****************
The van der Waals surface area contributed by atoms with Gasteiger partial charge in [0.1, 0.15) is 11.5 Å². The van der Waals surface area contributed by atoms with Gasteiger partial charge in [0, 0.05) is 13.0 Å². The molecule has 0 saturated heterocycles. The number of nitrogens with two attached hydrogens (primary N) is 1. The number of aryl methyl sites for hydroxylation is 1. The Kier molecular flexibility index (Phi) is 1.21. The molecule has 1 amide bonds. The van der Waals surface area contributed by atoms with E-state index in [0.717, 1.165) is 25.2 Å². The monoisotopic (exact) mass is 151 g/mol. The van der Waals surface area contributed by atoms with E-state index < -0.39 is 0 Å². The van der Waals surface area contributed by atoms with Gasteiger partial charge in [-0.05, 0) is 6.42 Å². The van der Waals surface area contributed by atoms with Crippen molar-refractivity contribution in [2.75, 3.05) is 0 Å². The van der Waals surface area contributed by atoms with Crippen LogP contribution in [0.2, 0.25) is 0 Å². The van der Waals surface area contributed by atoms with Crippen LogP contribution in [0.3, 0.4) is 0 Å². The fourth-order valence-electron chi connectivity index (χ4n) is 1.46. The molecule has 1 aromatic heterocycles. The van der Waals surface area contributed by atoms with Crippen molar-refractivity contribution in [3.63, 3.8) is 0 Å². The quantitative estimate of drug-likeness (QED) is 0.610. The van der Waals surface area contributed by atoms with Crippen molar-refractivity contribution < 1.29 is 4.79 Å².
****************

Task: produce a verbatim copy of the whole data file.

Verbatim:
The van der Waals surface area contributed by atoms with Gasteiger partial charge in [0.1, 0.15) is 11.5 Å². The van der Waals surface area contributed by atoms with Gasteiger partial charge in [0, 0.05) is 13.0 Å². The molecule has 0 saturated heterocycles. The number of nitrogens with two attached hydrogens (primary N) is 1. The number of aryl methyl sites for hydroxylation is 1. The Kier molecular flexibility index (Phi) is 1.21. The molecule has 1 amide bonds. The van der Waals surface area contributed by atoms with E-state index in [0.717, 1.165) is 25.2 Å². The monoisotopic (exact) mass is 151 g/mol. The van der Waals surface area contributed by atoms with E-state index < -0.39 is 0 Å². The van der Waals surface area contributed by atoms with Gasteiger partial charge in [-0.05, 0) is 6.42 Å². The van der Waals surface area contributed by atoms with Crippen molar-refractivity contribution in [2.75, 3.05) is 0 Å². The van der Waals surface area contributed by atoms with Crippen LogP contribution in [0.2, 0.25) is 0 Å². The van der Waals surface area contributed by atoms with Crippen LogP contribution in [0.3, 0.4) is 0 Å². The fourth-order valence-electron chi connectivity index (χ4n) is 1.46. The molecule has 1 aromatic heterocycles. The van der Waals surface area contributed by atoms with Crippen molar-refractivity contribution in [3.63, 3.8) is 0 Å². The quantitative estimate of drug-likeness (QED) is 0.610. The van der Waals surface area contributed by atoms with Crippen molar-refractivity contribution < 1.29 is 4.79 Å².